This Parkinson's disease symptom, called "bradykinesia" by doctors, occurs in most people who have the condition. It may cause a lack of spontaneous facial expressions and fewer eye blinks per minute than usual, and your doctor will look for these signs in your physical exam.

Your doctor also may assess the speed of movement by asking you to open and close each hand or tap your index finger against your thumb repeatedly, making large movements as quickly as possible. In people with Parkinson's disease, the movement may start off fast and precise, but it will deteriorate quickly, becoming slow and limited.

Gait is also another way to test for this. Observing a patient while they walk, noting the length of their stride as well as the speed at which they move, can tell doctors quite a bit. Lack of arm swing is also a feature that appears fairly early in those with Parkinson's.

Doctors also look for rigidity (another sign of Parkinson's) by moving the joints in your elbows, wrists, knees, and ankles to see if there's resistance. The resistance may be smooth or may appear as slight hesitations in movements, known as cogwheeling. This is sometimes made more obvious by the patient actively moving the opposite limb.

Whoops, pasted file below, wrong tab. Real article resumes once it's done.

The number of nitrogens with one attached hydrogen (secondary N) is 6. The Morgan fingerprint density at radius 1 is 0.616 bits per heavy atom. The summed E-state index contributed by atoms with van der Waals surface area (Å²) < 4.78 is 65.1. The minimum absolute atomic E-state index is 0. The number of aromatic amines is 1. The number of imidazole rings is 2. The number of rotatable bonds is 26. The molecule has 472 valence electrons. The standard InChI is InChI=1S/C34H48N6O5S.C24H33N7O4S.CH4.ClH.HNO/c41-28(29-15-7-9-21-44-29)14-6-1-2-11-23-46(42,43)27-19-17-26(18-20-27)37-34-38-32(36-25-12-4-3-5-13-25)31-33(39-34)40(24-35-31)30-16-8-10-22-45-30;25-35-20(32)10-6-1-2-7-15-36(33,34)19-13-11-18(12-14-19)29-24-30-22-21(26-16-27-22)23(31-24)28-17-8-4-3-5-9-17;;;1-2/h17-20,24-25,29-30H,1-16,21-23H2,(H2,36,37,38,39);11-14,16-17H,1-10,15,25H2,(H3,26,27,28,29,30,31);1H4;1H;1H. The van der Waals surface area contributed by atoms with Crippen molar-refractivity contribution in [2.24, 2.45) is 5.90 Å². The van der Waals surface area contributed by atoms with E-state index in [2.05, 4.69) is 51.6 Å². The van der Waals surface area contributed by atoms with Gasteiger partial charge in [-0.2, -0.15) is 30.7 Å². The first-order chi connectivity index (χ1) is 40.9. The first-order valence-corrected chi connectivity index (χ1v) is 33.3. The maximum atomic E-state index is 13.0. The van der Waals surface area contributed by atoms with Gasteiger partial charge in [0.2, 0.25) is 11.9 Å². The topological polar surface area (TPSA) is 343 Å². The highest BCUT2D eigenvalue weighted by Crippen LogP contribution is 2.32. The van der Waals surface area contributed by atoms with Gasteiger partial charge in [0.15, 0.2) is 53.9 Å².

Impaired Balance Appears Late in Parkinson's

Impaired balance (what doctors call "postural instability") usually occurs later in the disease and is a significant source of disability for patients.

To test for this, your doctor will quickly and firmly pull back on your shoulders while standing behind you. Taking one to two steps backward in order to regain your balance is a normal response, while anything more may indicate the presence of this debilitating symptom.

Responsiveness to Parkinson's Medications

Your doctor may give you a dose of carbidopa-levodopa and look for your response. If you have Parkinson's disease, you should have significant improvement and this can confirm your diagnosis.


Imaging tests are often not used in the diagnosis of Parkinson's disease but may be if the clinical picture is unclear.

A magnetic resonance imaging (MRI) scan is one of the more common tests done during a neurologic workup. It isn't particularly helpful in diagnosing Parkinson's disease as the brain structure will appear normal. It may be done for someone under age 55 or when the clinical picture isn't typical for Parkinson's disease. An MRI can be used to rule out other disorders such as stroke, tumors, hydrocephalus (swelling in the brain) and Wilson’s Disease (a disease resulting from copper accumulation that can cause tremors in younger individuals).

Specialized imaging such as PET scans and DaTscans give information on how the brain is functioning rather than its structure. In a DaTscan, an agent is injected that highlights the dopamine-producing nerve cells. In Parkinson's disease, there will be less dopamine activity visible. This can be helpful in differentiating between the effects of Parkinson's disease and conditions such as essential tremor where dopamine levels are normal. But it may not distinguish between Parkinson's and other parkinsonisms such as multiple system atrophy or progressive supranuclear palsy.